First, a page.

A Girl’s Guide to Gaming – Console vs. PC

So the first question you have to ask before you start playing games is what kind of system do you want to play them on. There are pros and cons to each side and I’ll try to go over them in detail enough so that you get a sense of your own impressions. PC Computers are the original gaming console, starting back with text-based games (sort of like Choose Your own Adventure). For many years, games were only available on computer, and were designed specifically for them. Today, that’s changed. Many games are created for consoles and then ported (transferred) over to PC. Often losing quality in the process. However, that being said…PCs are still hugely popular. There are several games only available on PC – World of Warcraft being the first one that springs to mind. There are also some fantastic services for the PC, such as Steam – an online game portal where you can buy and store thousands of games and have access to them anywhere. Most games have to be installed on your hard drive, which can take up space, but usually load times are fairly fast. Often, with today’s PC games, you also have to have an internet connect for updates and DRM (digital rights management – technology that imposes limitations on the usage of digital content and devices) authentication. Some things to think about: Must have decent graphics card to play most games. That may involve upgrading the one you have (or buying a new computer) Must have internet access to play a lot of games now, as well as dealing with DRM...

A Girl’s Guide to Gaming – Disclaimer

As I’ve said, I love gaming and I love writing. I’m not an expert in either. So, before anyone gets the wrong impression about this series, let me post a few disclaimers. 1.    I am not a hardcore gamer. On a scale of 1-10, 10 being plays in professional gaming tournaments, 1 meaning never even played Tetris, I am about a 6 or 7. I don’t have a $2000 gaming PC, but I do own both a Playstation 3 and two Xbox 360s – don’t ask, long story. (I also have a Macbook Pro.). I haven’t played every game out there, I haven’t even played most of them. I play because I like it, and what I like may not be what you like. 2.    Anything I say in this series is only my opinion about my experience. Your Mileage May Vary. I don’t claim to know everything there is to know about the gaming world, I don’t follow gaming news religiously, and I am not a militant gamer trying to shame you into feeling like you have to be hardcore or you don’t count. I actually think that’s part of the problem with the gaming world. So often, there’s a really high bar for what constitutes a “gamer”. Well, in my definition, a gamer is anyone who likes to play games. Period. I don’t care how often or what kind. 3.    I don’t care if you never pick up a controller or fire up a game on your PC. I want to provide an introduction to anyone (male or female) who might be new to gaming or have...

A Girl’s Guide to Gaming

In addition to a writer, I also consider myself a gamer. Shocking, I know! But really, I find that gaming is often about the story and the experience, and so it stimulates that writer brain of mine. But I wasn’t always into games. Actually, I was one of those girls who looked down on games, thought they were stupid. Why would I want to spend my time shooting up fake soldiers? Or trying to solve puzzles I’d never face in the real world? Well, as life so often works out, I fell in love with a gamer. And eventually, he convinced me to try playing Parasite Eve on his old first generation PlayStation. I resisted for the longest time, but one rainy day I had nothing else to do. And I was hooked. I think I played straight through the game in two days. But back then, and I suppose it’s still true today to some extent, gaming wasn’t exactly girl-friendly. Most of what was out there were first person shooters or hard core military games. And there was a definite stigma toward girls who played games. Gaming was geeky, gamers were losers, you’ve heard all the names, right? Why would I want to put myself through that? So what’s a wannabe gamer girl to do? Ignore them of course! Initially, I had a bit of a struggle finding games that I was actually interested in playing. And that didn’t scare the hell out of me. Well, I found myself an RPG (Role-playing Game) called Neverwinter Nights. It was like playing through a story as one of the characters,...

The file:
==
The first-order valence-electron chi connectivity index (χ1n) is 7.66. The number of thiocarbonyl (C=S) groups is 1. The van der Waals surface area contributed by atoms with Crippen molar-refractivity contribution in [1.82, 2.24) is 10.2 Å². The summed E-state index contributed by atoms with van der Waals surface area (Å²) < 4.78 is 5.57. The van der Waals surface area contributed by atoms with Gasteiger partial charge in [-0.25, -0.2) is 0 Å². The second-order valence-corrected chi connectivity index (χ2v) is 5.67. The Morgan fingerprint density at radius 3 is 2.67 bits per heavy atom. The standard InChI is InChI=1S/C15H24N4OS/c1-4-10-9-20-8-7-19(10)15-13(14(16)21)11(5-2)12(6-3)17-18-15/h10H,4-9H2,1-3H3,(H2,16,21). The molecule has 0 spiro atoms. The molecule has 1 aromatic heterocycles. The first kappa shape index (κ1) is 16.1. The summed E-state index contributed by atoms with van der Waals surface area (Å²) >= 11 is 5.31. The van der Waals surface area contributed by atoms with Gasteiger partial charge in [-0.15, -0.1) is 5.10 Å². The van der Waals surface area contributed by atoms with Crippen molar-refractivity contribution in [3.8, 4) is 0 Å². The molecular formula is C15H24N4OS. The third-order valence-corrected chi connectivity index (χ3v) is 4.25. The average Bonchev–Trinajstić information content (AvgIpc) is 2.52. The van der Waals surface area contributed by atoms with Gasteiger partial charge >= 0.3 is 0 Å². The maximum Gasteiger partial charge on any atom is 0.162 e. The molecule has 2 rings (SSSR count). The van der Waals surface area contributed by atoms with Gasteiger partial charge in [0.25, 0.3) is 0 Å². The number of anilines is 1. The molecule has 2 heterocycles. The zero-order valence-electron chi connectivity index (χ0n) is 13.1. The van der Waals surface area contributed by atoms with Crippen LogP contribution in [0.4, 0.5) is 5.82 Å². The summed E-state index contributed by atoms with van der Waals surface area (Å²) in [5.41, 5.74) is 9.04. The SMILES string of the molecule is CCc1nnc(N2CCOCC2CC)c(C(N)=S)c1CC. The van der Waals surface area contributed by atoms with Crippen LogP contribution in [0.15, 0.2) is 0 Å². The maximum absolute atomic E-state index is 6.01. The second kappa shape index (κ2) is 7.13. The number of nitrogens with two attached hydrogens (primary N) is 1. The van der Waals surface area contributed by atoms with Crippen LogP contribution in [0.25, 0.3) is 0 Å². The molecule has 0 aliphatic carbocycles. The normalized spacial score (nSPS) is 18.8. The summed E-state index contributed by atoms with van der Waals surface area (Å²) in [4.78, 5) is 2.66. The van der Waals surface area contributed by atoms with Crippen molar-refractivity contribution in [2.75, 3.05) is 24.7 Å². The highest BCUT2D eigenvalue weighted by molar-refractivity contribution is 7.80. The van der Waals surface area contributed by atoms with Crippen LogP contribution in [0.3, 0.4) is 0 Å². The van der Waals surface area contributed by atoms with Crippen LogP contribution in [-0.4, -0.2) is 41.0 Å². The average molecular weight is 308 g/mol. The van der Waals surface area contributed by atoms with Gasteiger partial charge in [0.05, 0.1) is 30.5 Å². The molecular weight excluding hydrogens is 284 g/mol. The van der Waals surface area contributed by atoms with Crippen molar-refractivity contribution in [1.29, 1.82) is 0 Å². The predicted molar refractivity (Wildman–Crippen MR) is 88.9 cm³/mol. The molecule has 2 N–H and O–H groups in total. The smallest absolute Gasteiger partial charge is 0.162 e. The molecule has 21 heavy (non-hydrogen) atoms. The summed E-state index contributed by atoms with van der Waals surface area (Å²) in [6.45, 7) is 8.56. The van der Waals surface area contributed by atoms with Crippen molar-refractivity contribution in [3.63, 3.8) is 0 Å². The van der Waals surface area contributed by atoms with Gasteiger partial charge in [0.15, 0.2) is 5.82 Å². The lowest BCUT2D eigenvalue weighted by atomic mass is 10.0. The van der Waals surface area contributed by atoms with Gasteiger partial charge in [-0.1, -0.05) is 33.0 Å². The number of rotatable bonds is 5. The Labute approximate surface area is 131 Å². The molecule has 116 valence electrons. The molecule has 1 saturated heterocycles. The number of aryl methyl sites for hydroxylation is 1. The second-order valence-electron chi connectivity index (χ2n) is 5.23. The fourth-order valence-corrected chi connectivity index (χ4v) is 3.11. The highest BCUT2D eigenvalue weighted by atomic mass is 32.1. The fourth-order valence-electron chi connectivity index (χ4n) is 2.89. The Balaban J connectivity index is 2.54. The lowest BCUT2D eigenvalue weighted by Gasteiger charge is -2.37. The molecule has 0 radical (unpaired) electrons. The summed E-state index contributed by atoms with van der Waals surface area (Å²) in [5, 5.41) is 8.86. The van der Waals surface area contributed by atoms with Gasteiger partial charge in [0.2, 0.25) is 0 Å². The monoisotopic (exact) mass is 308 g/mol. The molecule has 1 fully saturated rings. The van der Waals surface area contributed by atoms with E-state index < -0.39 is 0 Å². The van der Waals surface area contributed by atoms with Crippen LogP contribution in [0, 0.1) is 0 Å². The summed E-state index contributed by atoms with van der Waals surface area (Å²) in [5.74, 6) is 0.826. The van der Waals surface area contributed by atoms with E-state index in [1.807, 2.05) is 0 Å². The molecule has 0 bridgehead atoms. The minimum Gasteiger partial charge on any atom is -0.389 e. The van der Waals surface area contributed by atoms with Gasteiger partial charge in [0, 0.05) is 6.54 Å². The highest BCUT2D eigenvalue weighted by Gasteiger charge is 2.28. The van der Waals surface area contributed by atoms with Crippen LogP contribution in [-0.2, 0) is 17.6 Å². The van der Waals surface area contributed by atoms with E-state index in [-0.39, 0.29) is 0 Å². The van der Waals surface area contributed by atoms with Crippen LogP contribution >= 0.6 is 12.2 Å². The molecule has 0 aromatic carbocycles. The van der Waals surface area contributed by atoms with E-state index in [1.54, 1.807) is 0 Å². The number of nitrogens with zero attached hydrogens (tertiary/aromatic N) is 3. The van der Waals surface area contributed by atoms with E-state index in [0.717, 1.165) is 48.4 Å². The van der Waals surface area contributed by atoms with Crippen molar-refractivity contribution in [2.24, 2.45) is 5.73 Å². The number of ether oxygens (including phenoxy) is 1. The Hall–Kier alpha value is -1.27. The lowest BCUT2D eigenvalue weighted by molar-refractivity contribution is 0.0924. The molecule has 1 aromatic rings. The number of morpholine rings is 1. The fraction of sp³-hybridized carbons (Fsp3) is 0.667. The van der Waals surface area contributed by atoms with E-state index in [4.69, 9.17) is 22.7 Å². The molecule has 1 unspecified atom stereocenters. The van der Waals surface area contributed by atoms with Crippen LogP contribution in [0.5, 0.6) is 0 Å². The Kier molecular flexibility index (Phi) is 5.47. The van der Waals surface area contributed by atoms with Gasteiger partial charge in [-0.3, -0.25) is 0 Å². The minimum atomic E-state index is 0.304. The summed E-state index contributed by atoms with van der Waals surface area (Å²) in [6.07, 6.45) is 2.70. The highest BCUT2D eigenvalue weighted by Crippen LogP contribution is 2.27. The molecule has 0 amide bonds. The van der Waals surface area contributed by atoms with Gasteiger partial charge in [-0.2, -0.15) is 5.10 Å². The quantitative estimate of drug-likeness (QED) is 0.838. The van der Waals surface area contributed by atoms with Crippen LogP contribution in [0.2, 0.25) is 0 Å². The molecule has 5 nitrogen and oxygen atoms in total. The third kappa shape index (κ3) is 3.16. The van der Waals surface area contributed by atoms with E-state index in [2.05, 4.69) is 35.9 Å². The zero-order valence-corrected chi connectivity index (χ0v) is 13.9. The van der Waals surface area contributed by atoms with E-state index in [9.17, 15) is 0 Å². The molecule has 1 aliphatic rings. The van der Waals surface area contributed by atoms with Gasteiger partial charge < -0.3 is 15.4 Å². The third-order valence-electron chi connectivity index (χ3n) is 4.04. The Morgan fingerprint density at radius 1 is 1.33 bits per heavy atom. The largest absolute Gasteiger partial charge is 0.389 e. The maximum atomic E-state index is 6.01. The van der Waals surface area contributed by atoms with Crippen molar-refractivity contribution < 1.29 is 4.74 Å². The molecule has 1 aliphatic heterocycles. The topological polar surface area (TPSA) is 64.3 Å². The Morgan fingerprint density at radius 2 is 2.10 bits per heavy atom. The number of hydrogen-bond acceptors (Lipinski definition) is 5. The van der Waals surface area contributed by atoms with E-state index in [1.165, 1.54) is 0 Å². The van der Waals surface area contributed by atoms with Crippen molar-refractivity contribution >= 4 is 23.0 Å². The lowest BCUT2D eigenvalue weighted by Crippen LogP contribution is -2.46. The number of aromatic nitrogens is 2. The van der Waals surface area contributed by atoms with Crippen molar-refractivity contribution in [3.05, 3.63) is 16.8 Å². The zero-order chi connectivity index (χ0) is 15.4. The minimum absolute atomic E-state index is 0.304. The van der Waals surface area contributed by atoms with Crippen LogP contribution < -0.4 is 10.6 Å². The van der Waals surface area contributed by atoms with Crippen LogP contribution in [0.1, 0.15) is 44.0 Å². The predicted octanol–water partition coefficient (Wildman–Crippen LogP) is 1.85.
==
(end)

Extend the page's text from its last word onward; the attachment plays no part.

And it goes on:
Speak Out with Your Geek Out – #SpeakGeek

I’ll admit it. I’m a Geek. I’ve always been a geek, but it took me most of my life to be able to accept that and embrace it. The world isn’t always kind to geeks. It’s easier to pretend to be “normal” than to get picked on for your interests. Especially if those interests aren’t what people consider “main stream.” But when you pretend to be something you’re not, you lose a lot of yourself. No matter how hard you try, you never quite fit in. You have two faces – the one you present to the world so you feel like you can fit in, and the real you. And it’s exhausting to live like that. Even isolating. You feel like you’re the only one out there who’s a freak for liking Dr. Who. Or Video games. Or books. Even though mentally you know there are millions of other people out there who like the same things. Sadly, some people never find their tribe of people who like the same things and they push aside that geeky part of themselves, forever hiding it from public view. I’m glad to say I’ve found people who accept me for who I am and what I love. But I’ll admit, I still have moments when I’m reluctant to speak up and proudly exclaim that I’m a geek because I don’t want to be judged or made to feel some how less than people with other hobbies (even in my own family). But those times are fewer now, and far between. So when Monica Valentinelli wrote a post calling all geeks, I...